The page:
Discover more from The Naturally Social Science Writer
The Brady Bunch to the Rescue
Interview with Animal Advocate Susan Olsen (Cindy Brady)
By Jordan Schaul | National Geographic | November 11, 2012
Contributing Editor Dr. Jordan Schaul invited the legendary animal rescuers, the Barbi Twins, to interview another celebrity animal advocate and rescuer. Here is an interview with Susan Olsen who played Cindy Brady on the Brady Bunch.
Barbi Twins: We noticed on the Brady Bunch that Cindy Brady, as a young girl, wanted to adopt a dog on your show. Was that your idea and have you always been interested in helping animals?
Susan: The Bradys were a blended family. The boys had a dog already and the girls had a cat who was last seen in the first episode being chased by the dog. He must have gotten her because she was never seen or mentioned again. After Tiger, the dog mysteriously disappeared, he was never mentioned either and I don’t think Cindy ever mentioned wanting anything but a horse. The Bradys were terrible pet owners.
Barbi Twins: What animal organizations do you support and how do you support them?
Susan: I support Precious Paws and I have been on their board of directors since 2008. I am also a foster parent for them, I am very involved with this group. Precious Paws is a small mom-and-pop group located in the Los Angeles area of California and we are a hands-on rescue. We foster from our homes, we do pet adoptions on the weekends at our local Petco, we do TNR of cats, we help the public as best we can with advice, and financially when funds are available, we do the best we can to serve the local community with our little grassroots group.
I will be helping Petopia launch their first all rescue pet store in the Woodland Hills Promenade this month. My art will be available in their store for their first month and a portion of the proceeds will go directly to them. But normally a portion of the proceeds of my artwork goes exclusively to Precious Paws. My Rescue art can be seen at https://www.facebook.com/TheArtOfRescueBySusanOlsen?fref=ts
Barbi Twins: We helped with Hurricane Sandy pets, but so many are lost or being killed at shelters. What can we learn from Hurricane Sandy when it comes to animals and disasters?
Susan: Each home needs to Be PREPARED! Have as many carriers as you have pets, for both dogs and cats. Make sure you have pictures of each pet, all medical records at hand, that they are microchipped, have on collars and tags in case they get separated from you. Have a week’s worth of pet food, litter, water and supplies stored also.
We also need governments to be aware that pets are family members. During Hurricane Katrina, the city officials would not let people take their pets and made them leave them behind to die and this is not acceptable, it is inhumane and shows how the general populous does not put any value on an animal’s life. Dogs and cats are viewed as disposable to most, if not, there would not be a few million killed in shelters across the U.S. every year.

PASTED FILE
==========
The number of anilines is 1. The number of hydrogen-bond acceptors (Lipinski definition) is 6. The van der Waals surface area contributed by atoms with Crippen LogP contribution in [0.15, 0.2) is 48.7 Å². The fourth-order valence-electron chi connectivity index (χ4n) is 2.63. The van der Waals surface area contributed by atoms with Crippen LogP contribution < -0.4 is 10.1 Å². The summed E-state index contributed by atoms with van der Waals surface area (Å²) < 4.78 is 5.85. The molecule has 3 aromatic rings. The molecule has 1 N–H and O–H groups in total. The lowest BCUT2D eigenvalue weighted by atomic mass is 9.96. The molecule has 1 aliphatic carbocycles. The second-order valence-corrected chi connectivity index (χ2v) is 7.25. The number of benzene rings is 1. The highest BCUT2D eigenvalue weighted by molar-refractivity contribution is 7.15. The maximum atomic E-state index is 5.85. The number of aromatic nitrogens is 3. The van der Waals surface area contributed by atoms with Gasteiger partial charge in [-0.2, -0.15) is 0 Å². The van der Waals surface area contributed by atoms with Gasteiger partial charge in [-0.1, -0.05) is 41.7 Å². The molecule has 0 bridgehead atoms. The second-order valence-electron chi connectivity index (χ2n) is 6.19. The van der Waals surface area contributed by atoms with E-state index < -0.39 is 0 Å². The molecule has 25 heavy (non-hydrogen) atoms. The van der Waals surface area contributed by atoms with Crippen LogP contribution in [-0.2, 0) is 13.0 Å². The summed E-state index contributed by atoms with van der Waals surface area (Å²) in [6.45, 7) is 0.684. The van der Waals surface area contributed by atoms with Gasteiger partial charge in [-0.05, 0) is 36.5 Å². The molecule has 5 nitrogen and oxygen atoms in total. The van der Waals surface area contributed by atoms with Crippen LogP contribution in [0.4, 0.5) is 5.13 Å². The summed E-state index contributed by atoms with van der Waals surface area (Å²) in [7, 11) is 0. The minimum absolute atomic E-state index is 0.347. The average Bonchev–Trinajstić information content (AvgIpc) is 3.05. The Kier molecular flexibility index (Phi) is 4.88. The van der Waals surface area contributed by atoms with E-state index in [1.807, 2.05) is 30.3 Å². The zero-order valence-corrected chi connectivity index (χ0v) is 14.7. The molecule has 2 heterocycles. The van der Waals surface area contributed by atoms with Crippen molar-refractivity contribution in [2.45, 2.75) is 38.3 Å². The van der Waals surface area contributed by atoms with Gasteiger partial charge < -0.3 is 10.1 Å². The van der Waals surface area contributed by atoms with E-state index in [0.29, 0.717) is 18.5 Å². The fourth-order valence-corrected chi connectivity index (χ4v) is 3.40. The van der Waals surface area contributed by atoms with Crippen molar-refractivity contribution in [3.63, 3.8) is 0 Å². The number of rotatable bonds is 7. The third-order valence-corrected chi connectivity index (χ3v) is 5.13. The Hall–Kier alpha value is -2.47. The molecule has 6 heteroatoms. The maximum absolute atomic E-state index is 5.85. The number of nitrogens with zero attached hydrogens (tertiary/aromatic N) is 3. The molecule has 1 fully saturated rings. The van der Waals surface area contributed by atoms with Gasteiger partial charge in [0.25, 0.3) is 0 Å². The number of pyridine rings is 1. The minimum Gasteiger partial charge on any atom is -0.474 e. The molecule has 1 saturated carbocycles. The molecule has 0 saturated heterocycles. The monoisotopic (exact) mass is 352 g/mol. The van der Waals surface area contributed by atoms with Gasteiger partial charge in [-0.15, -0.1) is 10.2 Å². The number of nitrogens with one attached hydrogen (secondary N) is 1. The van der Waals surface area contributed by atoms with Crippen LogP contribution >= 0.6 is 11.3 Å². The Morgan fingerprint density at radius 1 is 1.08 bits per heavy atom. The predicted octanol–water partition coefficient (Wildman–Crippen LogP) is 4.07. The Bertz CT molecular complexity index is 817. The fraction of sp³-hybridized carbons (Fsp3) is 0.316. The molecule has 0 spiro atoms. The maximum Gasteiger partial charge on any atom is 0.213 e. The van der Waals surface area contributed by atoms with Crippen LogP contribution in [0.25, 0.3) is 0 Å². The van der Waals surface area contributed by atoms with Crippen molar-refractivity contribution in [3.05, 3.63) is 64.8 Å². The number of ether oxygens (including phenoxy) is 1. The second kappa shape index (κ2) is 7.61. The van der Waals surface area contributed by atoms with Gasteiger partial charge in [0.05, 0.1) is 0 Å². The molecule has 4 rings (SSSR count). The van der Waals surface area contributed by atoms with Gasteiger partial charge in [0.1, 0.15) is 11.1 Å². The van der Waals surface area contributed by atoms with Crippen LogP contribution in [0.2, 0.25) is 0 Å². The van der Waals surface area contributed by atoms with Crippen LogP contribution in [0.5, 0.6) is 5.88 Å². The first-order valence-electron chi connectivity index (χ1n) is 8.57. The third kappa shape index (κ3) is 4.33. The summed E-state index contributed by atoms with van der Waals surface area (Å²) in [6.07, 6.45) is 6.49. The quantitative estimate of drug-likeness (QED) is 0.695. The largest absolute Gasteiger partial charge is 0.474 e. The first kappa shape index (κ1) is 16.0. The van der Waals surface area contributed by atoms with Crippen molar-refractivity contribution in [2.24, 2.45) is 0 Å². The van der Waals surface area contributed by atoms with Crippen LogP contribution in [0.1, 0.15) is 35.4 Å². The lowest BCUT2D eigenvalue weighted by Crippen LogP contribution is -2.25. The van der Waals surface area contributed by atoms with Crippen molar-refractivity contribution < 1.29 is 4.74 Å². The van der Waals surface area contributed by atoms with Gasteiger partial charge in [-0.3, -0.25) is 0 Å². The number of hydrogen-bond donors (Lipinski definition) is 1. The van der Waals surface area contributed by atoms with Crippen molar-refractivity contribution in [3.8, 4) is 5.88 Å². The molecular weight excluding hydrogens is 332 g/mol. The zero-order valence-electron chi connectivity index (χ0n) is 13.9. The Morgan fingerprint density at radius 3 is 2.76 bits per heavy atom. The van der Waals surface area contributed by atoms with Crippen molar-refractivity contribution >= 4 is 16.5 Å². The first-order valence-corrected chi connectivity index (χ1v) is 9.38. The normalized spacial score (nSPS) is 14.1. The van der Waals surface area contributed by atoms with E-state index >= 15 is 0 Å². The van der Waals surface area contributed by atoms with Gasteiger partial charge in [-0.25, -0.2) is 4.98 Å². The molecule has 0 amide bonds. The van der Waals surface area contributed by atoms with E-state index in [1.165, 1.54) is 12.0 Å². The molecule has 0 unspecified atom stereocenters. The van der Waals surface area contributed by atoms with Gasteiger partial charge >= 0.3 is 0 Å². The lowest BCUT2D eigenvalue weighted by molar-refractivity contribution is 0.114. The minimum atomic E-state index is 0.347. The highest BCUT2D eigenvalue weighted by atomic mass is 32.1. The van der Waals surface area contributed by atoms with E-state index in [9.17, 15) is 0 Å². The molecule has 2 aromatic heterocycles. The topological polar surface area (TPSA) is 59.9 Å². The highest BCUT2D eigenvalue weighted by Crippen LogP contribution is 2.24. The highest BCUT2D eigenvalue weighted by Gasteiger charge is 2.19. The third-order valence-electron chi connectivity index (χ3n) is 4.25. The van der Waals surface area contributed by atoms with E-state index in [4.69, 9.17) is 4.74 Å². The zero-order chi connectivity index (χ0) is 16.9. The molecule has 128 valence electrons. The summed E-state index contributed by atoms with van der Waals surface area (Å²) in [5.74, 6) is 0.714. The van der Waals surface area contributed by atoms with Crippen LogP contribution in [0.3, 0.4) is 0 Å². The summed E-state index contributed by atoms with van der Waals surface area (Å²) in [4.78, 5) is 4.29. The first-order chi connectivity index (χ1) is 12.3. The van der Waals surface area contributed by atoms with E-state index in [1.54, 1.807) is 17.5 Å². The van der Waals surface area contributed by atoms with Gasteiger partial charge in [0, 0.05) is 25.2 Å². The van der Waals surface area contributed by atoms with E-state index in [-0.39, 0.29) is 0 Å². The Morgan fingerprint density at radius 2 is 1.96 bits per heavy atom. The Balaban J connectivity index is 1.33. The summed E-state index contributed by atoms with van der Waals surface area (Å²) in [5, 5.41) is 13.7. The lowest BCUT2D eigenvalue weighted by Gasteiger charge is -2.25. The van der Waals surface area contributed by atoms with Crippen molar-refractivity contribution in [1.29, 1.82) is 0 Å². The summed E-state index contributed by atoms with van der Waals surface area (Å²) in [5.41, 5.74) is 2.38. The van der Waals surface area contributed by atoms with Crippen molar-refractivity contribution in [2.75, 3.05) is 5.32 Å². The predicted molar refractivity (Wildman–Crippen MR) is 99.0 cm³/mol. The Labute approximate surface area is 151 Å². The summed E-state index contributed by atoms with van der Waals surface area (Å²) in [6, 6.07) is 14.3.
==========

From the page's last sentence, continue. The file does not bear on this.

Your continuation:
Every city needs to make sure that there is a disaster plan for pets in case of disaster and no pet should be left behind. All pets should be microchipped to ensure they will be reconnected with their owners and are not killed in the shelter. The city needs to work with local shelters to devise a disaster plan to make sure they can help connect lost pets with their owners instead of killing them within the normal time each shelter is allotted to house an animal.
Barbi Twins: Have you been influential in recruiting the rest of the Brady Bunch gang to get into animal rescue or any of your own family members? At what point did you become an animal advocate?
Susan: We all are animal lovers. Chris, Barry, Mike, and Robbie have done appearances with me to help Precious Paws. Chris Knight (Peter Brady) introduced me to Georgyne LaLone the Founder/President of Precious Paws. Georgyne worked with Chris in the late ’80s when they both worked for Eliza Roberts (Eric Robert’s wife) for Eliza’s Casting Agency. I had already become part of the bottle baby program with my local shelter and Chris suggested that I get to know Georgyne and the rest is history.
I grew up with animals. My Dad loved wildlife and my Mom loved pets. My Dad was the kind of guy who might find a baby animal in need, bring them home, and call the zoo and various experts on how best to care for and rehabilitate the animal. My first bottle baby was a squirrel. We had a pair of desert tortoises who laid eggs every year (never hatched) I even had a possum. We lived in a kind of rural suburb and animals were always part of that. I think I was born with an Ellie May Clampett gene but it was encouraged. Respecting other species was just how we lived!
Barbi Twins: Can you explain how you are hands-on with animal rescue? Can you explain TNR and why you think it’s important to the feral cat community and the no-kill movement?